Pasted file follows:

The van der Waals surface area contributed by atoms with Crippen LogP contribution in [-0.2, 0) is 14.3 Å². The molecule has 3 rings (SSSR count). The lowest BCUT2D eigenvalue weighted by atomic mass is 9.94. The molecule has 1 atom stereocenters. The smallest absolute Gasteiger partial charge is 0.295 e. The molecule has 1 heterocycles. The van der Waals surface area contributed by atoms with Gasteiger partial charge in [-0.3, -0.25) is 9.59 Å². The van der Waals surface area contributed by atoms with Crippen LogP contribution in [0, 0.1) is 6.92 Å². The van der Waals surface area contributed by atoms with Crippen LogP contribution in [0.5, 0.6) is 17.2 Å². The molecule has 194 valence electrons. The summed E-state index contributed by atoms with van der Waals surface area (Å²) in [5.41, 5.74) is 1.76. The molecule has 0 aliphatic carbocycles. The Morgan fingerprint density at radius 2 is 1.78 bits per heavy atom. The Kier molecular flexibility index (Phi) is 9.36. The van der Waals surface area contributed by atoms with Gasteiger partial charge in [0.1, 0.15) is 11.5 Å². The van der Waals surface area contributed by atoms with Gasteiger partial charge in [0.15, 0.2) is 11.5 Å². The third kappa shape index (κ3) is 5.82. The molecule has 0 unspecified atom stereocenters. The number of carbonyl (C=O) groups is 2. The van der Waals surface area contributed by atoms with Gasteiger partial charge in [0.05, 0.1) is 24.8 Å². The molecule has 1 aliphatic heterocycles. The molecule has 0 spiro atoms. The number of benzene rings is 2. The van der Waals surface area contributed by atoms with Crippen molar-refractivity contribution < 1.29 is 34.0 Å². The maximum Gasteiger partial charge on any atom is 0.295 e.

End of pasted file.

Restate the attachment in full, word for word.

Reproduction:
The van der Waals surface area contributed by atoms with Crippen LogP contribution in [-0.2, 0) is 14.3 Å². The molecule has 3 rings (SSSR count). The lowest BCUT2D eigenvalue weighted by atomic mass is 9.94. The molecule has 1 atom stereocenters. The smallest absolute Gasteiger partial charge is 0.295 e. The molecule has 1 heterocycles. The van der Waals surface area contributed by atoms with Gasteiger partial charge in [-0.3, -0.25) is 9.59 Å². The van der Waals surface area contributed by atoms with Crippen LogP contribution in [0, 0.1) is 6.92 Å². The van der Waals surface area contributed by atoms with Crippen LogP contribution in [0.5, 0.6) is 17.2 Å². The molecule has 194 valence electrons. The summed E-state index contributed by atoms with van der Waals surface area (Å²) in [5.41, 5.74) is 1.76. The molecule has 0 aliphatic carbocycles. The Morgan fingerprint density at radius 2 is 1.78 bits per heavy atom. The Kier molecular flexibility index (Phi) is 9.36. The van der Waals surface area contributed by atoms with Gasteiger partial charge in [0.1, 0.15) is 11.5 Å². The van der Waals surface area contributed by atoms with Gasteiger partial charge in [0.15, 0.2) is 11.5 Å². The third kappa shape index (κ3) is 5.82. The molecule has 0 unspecified atom stereocenters. The number of carbonyl (C=O) groups is 2. The van der Waals surface area contributed by atoms with Gasteiger partial charge in [0.05, 0.1) is 24.8 Å². The molecule has 1 aliphatic heterocycles. The molecule has 0 spiro atoms. The number of benzene rings is 2. The van der Waals surface area contributed by atoms with Crippen molar-refractivity contribution < 1.29 is 34.0 Å². The maximum Gasteiger partial charge on any atom is 0.295 e.